technique: choosing a substitute yarn

6/14/2013 by Sandra McIver

This tutorial is designed to help you choose a substitute yarn that will behave the most like the yarn I used in the book, so that you can get the expected result – a Swirl with the look, drape and feel of the original. Along with choosing the appropriate size, substituting yarns can have the biggest impact on how your Swirl fits. Knitters are often nervous about choosing a substitute yarn, but making a good yarn substitution decision is easy if you follow these four steps:

Step 1: Determine the weight of the original yarn.

Weight is the key factor in choosing a substitute yarn. The stitches-per-inch ratios suggested by yarn companies and terms like lace, fingering, DK, worsted etc offer us some indication of yarn weight, but they can be misleading when it comes to choosing an appropriate substitute yarn. Weight defined by yards-per-gram­ is a much more reliable way to compare one yarn to another.

Review the Materials listing at the front of your Swirl pattern to identify how many yards and grams there are in one skein of the yarn originally used in the pattern. Divide the number of yards by the number of grams to come up with a yards-per-gram figure for original yarn.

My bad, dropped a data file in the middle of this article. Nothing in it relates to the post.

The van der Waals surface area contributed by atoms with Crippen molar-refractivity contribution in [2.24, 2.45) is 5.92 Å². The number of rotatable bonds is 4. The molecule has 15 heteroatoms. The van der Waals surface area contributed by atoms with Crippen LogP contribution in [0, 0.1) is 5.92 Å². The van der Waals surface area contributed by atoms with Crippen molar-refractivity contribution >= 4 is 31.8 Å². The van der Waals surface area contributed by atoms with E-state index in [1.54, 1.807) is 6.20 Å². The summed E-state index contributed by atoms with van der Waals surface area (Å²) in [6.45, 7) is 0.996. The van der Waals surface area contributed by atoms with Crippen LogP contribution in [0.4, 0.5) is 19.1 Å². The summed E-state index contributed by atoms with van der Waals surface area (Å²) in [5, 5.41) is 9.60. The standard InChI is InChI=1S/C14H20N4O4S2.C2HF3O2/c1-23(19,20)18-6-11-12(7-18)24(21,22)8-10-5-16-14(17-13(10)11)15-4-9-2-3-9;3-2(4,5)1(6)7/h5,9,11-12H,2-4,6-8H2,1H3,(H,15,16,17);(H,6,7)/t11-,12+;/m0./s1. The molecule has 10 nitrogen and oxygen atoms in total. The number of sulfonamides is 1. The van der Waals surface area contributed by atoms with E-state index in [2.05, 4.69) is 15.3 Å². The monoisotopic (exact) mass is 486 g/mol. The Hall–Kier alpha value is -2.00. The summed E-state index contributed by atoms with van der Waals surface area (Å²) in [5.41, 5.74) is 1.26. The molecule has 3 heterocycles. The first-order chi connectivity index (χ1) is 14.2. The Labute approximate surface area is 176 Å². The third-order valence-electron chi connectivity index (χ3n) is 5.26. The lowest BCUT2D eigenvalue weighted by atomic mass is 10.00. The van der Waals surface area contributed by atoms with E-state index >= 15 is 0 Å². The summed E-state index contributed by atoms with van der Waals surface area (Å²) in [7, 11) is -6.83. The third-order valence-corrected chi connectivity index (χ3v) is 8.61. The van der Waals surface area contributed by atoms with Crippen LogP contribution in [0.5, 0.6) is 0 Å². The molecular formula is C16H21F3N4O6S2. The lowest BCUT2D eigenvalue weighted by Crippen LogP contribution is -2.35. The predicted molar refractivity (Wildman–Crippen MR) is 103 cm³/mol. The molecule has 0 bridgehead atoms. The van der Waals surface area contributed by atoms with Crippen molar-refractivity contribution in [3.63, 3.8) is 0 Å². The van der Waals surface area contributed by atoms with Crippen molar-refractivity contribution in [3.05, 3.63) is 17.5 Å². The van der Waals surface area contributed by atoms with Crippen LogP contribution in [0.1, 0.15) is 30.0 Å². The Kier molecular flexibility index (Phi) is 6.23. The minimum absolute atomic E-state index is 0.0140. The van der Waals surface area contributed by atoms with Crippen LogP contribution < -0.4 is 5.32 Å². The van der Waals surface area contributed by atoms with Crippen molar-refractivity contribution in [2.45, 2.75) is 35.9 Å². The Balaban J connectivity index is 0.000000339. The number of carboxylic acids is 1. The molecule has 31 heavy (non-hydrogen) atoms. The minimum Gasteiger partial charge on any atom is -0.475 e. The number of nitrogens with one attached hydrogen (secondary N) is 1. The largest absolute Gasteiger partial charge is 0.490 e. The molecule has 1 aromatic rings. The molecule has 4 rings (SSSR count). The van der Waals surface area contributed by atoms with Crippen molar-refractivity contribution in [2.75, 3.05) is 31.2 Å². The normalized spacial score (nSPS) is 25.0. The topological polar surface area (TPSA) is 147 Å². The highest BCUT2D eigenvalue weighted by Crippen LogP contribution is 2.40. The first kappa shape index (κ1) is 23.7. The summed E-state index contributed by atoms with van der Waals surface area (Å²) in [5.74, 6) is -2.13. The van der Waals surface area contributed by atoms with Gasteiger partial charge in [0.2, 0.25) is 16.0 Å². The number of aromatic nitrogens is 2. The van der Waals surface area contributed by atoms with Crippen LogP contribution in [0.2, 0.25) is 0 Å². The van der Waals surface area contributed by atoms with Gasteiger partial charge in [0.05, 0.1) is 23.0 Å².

(Note: The Materials list in each pattern has two sections. The top portion describes the yarn(s) used in generic terms, i.e. “Single-ply, worsted weight silk” followed by the yardage required per size. The lower portion describes the specific yarn(s) used in the original garment and incudes brand name, yarn name, fiber content by percentage, and the weight and yardage per skein.)

Step 2: Consider the resilience of the original yarn(s).

Different fibers have different degrees of resilience (memory, elasticity)—the ability to stretch and then return to original form.

Check the Materials listing in your pattern again and identify the fiber content of the original yarn. Then take a few minutes to think about the resilience of those fibers and what that tells you about the resilience of the original yarn. Keep in mind that when two or more fiber types are blended to create a yarn, the resulting yarn will usually be less resilient than a yarn made entirely from the most resilient of the fibers in the blend, and, conversely, more resilient than a yarn made entirely from the least resilient of the fibers in the blend.

If you are not confident about your fiber knowledge, your favorite Local Yarn Store (LYS) can help guide you, or pick up a copy of Clara Parkes’ (of Knitters fame) book The Knitter’s Book of Yarn. But if that isn't practical, here’s a little summary that covers the fiber types used in knit, Swirl!: